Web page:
Neoclassical Villa Bongiovanni in San Bonifacio has doubles from €125
Marengo, Italy, 14 June 1800
Napoleon won about 80% of the battles he fought, but his luckiest victory was at Marengo, Piedmont. Back from Egypt, and having declared himself France’s First Consul, he crossed the Alps into Italy (in Jacques-Louis David’s portrait, he is on a rearing stallion; in reality he rode a mule) and prepared to face the Austrian army. This last-ditch victory was thanks to French cavalry, but Napoleon was happy to take the credit and strengthen his reputation as a skilful strategist.
The Museo di Marengo in Villa Delavo is open at weekends, with digital displays, a statue of Napoleon and an iron-clad pyramid. There’s also a column topped with a bronze eagle on the former battlefield, and Torre Garofoli, the farmhouse Napoleon used as headquarters, is still standing.
As for chicken Marengo, Napoleon’s chef, Dunan, made the dish from what he could find in the village: tomatoes, garlic, fried eggs and crayfish.
Villa Marengo (doubles from €80) offers complimentary baci di Napoleone cookies
Paris, 2 December 1804
Napoleon’s coronation as emperor at Notre Dame in December 1804 marked the pinnacle of his ambition, an event depicted in Jacques-Louis David’s enormous portrait in the Louvre. With the pope seated behind him, officials to one side, and his family (his mother is shown in the painting but was not at the ceremony after a family row) on the other, Napoleon, in golden wreath, is about to crown Josephine empress. Not all Parisians were delighted by the event, which came only a decade after the abolition of the monarchy.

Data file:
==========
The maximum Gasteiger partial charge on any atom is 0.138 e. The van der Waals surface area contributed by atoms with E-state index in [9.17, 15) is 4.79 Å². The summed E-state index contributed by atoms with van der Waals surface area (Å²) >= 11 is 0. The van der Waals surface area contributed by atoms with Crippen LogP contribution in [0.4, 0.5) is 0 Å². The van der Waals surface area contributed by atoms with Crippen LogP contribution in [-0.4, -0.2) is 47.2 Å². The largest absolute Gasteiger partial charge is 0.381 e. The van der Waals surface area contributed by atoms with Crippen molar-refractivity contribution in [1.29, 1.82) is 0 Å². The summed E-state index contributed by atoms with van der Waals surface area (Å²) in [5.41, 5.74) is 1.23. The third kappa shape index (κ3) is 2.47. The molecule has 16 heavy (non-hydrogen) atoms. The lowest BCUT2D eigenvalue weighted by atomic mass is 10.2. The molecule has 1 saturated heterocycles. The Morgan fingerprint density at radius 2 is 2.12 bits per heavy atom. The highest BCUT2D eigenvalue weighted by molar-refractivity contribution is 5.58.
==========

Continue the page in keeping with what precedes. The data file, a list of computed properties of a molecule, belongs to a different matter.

Paris remains a physical atlas of Napoleon’s life, with the Arc de Triomphe (1806), the 44-metre bronze Vendôme Column (1810), the Musée de la Légion d’Honneur and the Musée de l’Armée, which has an exceptional collection of Napoleonic weaponry and uniforms. The Dôme des Invalides houses Napoleon’s granite and quartzite tomb under a golden cupola.
Five-star Hotel Napoléon has doubles from €383 and is close to the Arc de Triomphe. The more affordable Hotel Bonparte (doubles from €169) is across the Seine in Saint-Germain-des-Prés
Austerlitz, Czech Republic, 2 December 1805
The Battle of Austerlitz was a decisive victory for Napoleon and his Grande Armée against Russian and Austrian forces. The new emperor’s strategy included luring his enemies from the fog-covered Pratzen Heights and bombarding fleeing Russian soldiers as they crossed frozen ponds. There are monuments all around Austerlitz as well as small museums, a chateau, a restaurant in the old post office, and the Cairn of Peace memorial.
Visitors need a car to reach the battlefield, except on 1-3 December, when hundreds of re-enactors recreate the triumph with cannon and horses.
Vila Austerlitz has doubles from €105
Elba, Italy, May 1814-February 1815